Physicists have recorded, for the first time in history, "ghost" neutrino particles produced by collisions inside the Large Hadron Collider (LHC), the largest and most powerful particle accelerator to date. Control signals indicating the presence of these particles were recorded by the sensors of the FASER experiment. And further study of the events and the collected data will allow scientists to better understand some aspects of particle physics.
Let us remind our readers that neutrinos are very light elementary particles that do not have an electric charge, which rarely interact with particles of ordinary matter. The rarity of interactions makes the process of detecting neutrinos very difficult, even if such particles are very common and their huge number, amounting to billions, pass through the human body every second. It is because of this elusive nature that neutrinos are called ghost particles.
Neutrino particles are produced in huge quantities in the interiors of stars, in quasars, during supernova explosions, during the decay of radioactive elements, and even during the interaction of cosmic rays with atoms of the upper layers of the earth's atmosphere. Also, neutrino particles, according to theories, should be produced in large enough quantities in accelerators such as the LHC, but their detection requires the installation of appropriate sensors and instruments.
And in 2018, the "correct" FASER instrument was installed next to the collider, designed specifically to detect neutrino particles. During the entire period of operation of the collider, the sensors of this instrument registered six cases of neutrino particles passing through them.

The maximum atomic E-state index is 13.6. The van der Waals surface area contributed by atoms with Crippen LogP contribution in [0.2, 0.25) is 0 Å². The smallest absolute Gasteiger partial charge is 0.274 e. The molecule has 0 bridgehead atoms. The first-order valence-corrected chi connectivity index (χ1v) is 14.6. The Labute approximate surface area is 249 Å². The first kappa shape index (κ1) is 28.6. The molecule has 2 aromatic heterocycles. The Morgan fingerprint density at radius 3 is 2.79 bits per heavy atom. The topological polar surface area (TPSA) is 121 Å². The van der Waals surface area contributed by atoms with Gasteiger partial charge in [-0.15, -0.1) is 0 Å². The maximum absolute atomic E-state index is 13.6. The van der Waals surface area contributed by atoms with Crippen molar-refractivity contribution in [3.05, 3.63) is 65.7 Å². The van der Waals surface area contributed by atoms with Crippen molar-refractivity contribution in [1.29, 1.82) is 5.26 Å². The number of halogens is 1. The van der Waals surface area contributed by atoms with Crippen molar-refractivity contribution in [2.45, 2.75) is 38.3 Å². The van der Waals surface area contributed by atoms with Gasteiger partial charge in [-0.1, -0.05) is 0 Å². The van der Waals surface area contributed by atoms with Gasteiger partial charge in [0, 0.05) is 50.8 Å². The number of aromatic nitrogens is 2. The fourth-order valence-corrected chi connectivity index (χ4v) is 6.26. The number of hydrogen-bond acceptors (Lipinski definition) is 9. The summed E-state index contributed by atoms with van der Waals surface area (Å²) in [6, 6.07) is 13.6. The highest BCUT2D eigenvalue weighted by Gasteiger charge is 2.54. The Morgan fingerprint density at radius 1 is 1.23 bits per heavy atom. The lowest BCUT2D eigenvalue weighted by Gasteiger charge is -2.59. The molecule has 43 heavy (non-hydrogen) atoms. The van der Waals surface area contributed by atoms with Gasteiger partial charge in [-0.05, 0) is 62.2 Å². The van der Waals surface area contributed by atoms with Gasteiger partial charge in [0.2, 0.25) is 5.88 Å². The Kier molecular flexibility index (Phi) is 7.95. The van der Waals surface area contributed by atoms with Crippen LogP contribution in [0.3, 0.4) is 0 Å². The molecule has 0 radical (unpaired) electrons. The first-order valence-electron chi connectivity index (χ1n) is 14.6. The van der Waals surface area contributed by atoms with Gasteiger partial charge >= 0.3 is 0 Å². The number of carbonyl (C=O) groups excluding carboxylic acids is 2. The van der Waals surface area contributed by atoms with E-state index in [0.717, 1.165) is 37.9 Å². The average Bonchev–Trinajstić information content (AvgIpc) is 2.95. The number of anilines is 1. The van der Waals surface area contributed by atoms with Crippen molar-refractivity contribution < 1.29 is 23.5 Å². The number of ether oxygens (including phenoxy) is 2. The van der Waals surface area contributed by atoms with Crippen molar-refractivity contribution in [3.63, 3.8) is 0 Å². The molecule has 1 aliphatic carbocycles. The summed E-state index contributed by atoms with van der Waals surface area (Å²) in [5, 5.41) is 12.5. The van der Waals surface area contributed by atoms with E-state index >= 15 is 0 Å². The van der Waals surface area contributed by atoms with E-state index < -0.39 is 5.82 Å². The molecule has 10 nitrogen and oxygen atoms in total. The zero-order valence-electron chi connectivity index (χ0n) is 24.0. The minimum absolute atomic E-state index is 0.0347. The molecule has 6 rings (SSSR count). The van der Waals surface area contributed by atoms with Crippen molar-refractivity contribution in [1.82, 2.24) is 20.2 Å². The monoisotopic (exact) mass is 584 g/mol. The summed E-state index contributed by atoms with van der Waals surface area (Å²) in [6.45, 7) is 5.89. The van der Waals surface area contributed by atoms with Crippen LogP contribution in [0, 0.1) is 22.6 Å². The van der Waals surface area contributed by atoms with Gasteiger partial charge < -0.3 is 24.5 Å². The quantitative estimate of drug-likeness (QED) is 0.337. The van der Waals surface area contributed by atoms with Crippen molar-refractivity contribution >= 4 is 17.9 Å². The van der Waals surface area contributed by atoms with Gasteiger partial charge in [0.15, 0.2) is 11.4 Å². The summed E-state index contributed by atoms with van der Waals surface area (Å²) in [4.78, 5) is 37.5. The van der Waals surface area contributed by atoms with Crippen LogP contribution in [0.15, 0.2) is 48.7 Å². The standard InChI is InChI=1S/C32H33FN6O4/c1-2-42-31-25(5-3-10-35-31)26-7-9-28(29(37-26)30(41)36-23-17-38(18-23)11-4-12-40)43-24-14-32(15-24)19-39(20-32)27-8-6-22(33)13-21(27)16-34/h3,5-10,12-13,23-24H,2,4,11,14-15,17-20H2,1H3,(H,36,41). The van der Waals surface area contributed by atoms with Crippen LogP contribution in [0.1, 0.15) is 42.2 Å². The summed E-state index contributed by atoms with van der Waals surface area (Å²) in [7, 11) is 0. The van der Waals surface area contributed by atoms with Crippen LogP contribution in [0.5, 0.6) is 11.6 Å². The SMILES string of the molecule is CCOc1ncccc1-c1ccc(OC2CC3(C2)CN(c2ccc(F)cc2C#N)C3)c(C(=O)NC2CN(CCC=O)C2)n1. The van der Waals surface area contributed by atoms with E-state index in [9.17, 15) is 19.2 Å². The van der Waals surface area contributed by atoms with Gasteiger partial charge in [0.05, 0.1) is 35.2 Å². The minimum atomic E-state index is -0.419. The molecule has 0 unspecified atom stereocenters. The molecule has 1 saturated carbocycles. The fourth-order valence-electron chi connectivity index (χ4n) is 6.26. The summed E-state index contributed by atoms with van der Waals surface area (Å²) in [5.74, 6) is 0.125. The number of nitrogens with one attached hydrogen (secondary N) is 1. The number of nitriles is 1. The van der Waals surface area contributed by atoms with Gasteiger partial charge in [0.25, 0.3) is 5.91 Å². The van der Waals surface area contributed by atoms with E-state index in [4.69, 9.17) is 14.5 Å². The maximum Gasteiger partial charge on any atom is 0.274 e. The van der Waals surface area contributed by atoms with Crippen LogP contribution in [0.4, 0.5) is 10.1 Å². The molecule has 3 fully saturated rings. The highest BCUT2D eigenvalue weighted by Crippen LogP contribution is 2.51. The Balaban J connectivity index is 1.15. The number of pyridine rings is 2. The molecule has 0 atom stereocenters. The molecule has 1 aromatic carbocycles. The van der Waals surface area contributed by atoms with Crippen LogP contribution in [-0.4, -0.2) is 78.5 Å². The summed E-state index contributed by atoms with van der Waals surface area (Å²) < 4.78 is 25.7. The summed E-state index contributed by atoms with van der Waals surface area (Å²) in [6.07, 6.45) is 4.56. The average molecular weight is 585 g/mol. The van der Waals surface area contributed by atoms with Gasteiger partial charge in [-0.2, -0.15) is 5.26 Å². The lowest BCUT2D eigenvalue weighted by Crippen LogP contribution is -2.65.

The equipment and sensors of the FASER instrument are located at a distance of 480 meters from the point of collision of the proton beams in the collider tunnel. The sensors consist of lead and tungsten plates, between which there is a layer of a special emulsion. When neutrino particles collide with atomic nuclei in plates of dense metal, a flow of secondary particles arises that move through the emulsion layer and leave characteristic traces. And for all the time, with the help of the emulsion, six corresponding neutrino tracks were recorded.
Having collected all the necessary information, the FASER experiment group is now preparing a new neutrino sensor, more massive and much more sensitive. This new sensor, FASERnu, will weigh 1,090 kilograms, in comparison, the first sensor weighs only 29 kilograms. A higher sensitivity will allow not only registering a larger number of particles, but also identifying the types of neutrinos and antineutrinos, which in science are called by the term "flavor".
Scientists expect that with the help of the new sensor they will be able to register about 10 thousand neutrino particles during the next period of the collider's operation, which will begin in 2022. “We hope that we will be able to catch the most high-energy neutrinos that were generated in the bowels of a man-made source, in other words, neutrino particles of artificial origin,” the researchers write.
The article was published in the journal Physical Review D
PHOTO: FASER experiment installed at the Large Hadron Collider to detect neutrinos from particle collisions © CERN
Source: dailytechinfo.org, sci-dig.ru
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